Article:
Dissolved oxygen is an element which is necessary for a number of biological and chemical reactions which are critical to the proper functioning of the ecosystem. Some of the biological processes which alter the concentrations of dissolved oxygen include photosynthesis and aquatic organism respiration.[5] Due to the role that photosynthesis plays in dissolved oxygen concentrations in a body of water. Oxygen profiles are affected by photosynthesis, wind mixing of surface waters, and respiration or organic matter, such that oxygen declines similar to the temperature profile. These profiles are based on similar principles as thermal stratification and light penetration. Since dissolved oxygen concentrations are driven primarily by photosynthesis, the amount of sunlight is a limiting factor in terms of how much photosynthesis can occur within the different levels of the water column where light is readily available. This means that dissolved oxygen levels are generally lower as you move deeper into the body of water because of the lower availability of light in those parts of the water.[5]

Carbon dioxide

Dissolve oxygen and dissolved carbon dioxide are often discussed together due the role they both play in aquatic organism respiration.[3] These organisms absorb dissolved oxygen from the water to use in respiration and expel carbon dioxide as a byproduct of this process.[5] Carbon dioxide tends to have an inverse diurnal relationship with oxygen.[3]

Other nutrients

Nitrogen and phosphorus are ecologically significant nutrients in aquatic systems. Nitrogen is generally present as a gas in aquatic ecosystems however most water quality studies tend to focus on nitrate, nitrite and ammonia levels.[3] Most of these dissolved nitrogen compounds follow a seasonal pattern with greater concentrations in the fall and winter months compared to the spring and summer.[3] Phosphorus has a different role in aquatic ecosystems as it is a limiting factor in the growth of phytoplankton because of generally low concentrations in the water.[3] Dissolved phosphorus is also crucial to all living things, is often very limiting to primary productivity in freshwater, and has its own distinctive ecosystem cycling.[5]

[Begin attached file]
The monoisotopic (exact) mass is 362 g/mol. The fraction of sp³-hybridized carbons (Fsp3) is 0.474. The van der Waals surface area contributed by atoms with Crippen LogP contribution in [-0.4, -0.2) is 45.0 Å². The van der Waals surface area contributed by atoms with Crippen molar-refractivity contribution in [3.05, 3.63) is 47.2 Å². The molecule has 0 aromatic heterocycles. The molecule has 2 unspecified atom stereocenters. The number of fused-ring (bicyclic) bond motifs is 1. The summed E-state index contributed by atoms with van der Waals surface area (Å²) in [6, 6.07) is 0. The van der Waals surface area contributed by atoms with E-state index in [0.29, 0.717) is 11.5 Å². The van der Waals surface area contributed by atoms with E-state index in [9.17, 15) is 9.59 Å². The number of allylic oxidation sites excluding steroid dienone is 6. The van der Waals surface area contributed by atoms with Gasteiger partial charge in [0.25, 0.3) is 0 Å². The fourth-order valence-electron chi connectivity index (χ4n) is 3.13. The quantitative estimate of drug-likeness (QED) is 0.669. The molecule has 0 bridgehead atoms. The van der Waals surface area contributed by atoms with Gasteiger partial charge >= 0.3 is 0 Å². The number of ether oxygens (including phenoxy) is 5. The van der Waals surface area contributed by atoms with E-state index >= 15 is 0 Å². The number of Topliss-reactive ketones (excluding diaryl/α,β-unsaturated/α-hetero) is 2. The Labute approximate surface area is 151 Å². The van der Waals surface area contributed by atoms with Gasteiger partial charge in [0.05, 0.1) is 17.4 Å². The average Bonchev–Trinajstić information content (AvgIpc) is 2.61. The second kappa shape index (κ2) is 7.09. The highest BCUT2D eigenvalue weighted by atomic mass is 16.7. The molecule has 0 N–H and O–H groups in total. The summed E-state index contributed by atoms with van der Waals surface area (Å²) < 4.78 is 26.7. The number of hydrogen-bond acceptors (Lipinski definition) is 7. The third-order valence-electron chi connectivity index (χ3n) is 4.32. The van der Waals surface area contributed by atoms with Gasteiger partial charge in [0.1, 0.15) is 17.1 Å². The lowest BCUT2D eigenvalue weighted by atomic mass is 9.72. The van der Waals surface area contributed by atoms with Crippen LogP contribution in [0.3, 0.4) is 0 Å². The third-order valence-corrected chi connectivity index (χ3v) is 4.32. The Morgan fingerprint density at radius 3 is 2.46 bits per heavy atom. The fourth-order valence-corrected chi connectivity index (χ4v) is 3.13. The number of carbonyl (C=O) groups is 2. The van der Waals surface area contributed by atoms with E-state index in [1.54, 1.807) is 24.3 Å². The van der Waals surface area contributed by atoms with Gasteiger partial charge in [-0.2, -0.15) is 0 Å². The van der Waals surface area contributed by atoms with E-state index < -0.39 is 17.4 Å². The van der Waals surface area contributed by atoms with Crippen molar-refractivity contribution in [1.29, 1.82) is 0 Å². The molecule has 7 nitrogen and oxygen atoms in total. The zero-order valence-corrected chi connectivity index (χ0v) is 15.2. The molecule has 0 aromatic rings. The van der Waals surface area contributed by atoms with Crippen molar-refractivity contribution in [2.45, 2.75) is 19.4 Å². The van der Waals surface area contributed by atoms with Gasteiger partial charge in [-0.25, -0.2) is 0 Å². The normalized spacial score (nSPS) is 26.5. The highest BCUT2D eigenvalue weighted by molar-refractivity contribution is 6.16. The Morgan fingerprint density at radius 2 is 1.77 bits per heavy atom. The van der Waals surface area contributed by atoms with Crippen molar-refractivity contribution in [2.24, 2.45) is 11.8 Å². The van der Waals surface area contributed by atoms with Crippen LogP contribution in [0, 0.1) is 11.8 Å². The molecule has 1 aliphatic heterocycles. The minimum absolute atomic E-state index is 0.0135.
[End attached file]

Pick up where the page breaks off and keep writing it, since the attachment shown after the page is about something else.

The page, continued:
Biological properties

Lake trophic classification

Limnology classifies lakes (or other bodies of water) according to the trophic state index.[1] An oligotrophic lake is characterised by relatively low levels of primary production and low levels of nutrients. A eutrophic lake has high levels of primary productivity due to very high nutrient levels. Eutrophication of a lake can lead to algal blooms. Dystrophic lakes have high levels of humic matter and typically has yellow-brown, tea-coloured waters.[1] These categories do not have rigid specifications; the classification system can be seen as more of a spectrum encompassing the various levels of aquatic productivity.

Organizations

Journals

See also

Notes

  1. ^ a b c d Wetzel, R.G. 2001. Limnology: Lake and River Ecosystems, 3rd ed. Academic Press (ISBN 0-12-744760-1)
  2. ^ Frey, D.G. (ed.), 1963. Limnology in North America. University of Wisconsin Press, Madison
  3. ^ a b c d e f g h i j k l Horne, Alexander J; Goldman, Charles R (1994). Limnology (Second ed.). United States of America: McGraw-Hill. ISBN 0-07-023673-9. 
  4. ^ Welch, P.S. (1935). Limnology (Zoological Science Publications). United States of America: McGraw-Hill. ISBN 0-07-069179-7. 
  5. ^ a b c d e f g h i j Boyd, Claude E. (2015). Water Quality: An Introduction (Second ed.). Switzerland: Springer. ISBN 978-3-319-17445-7. 

References

External links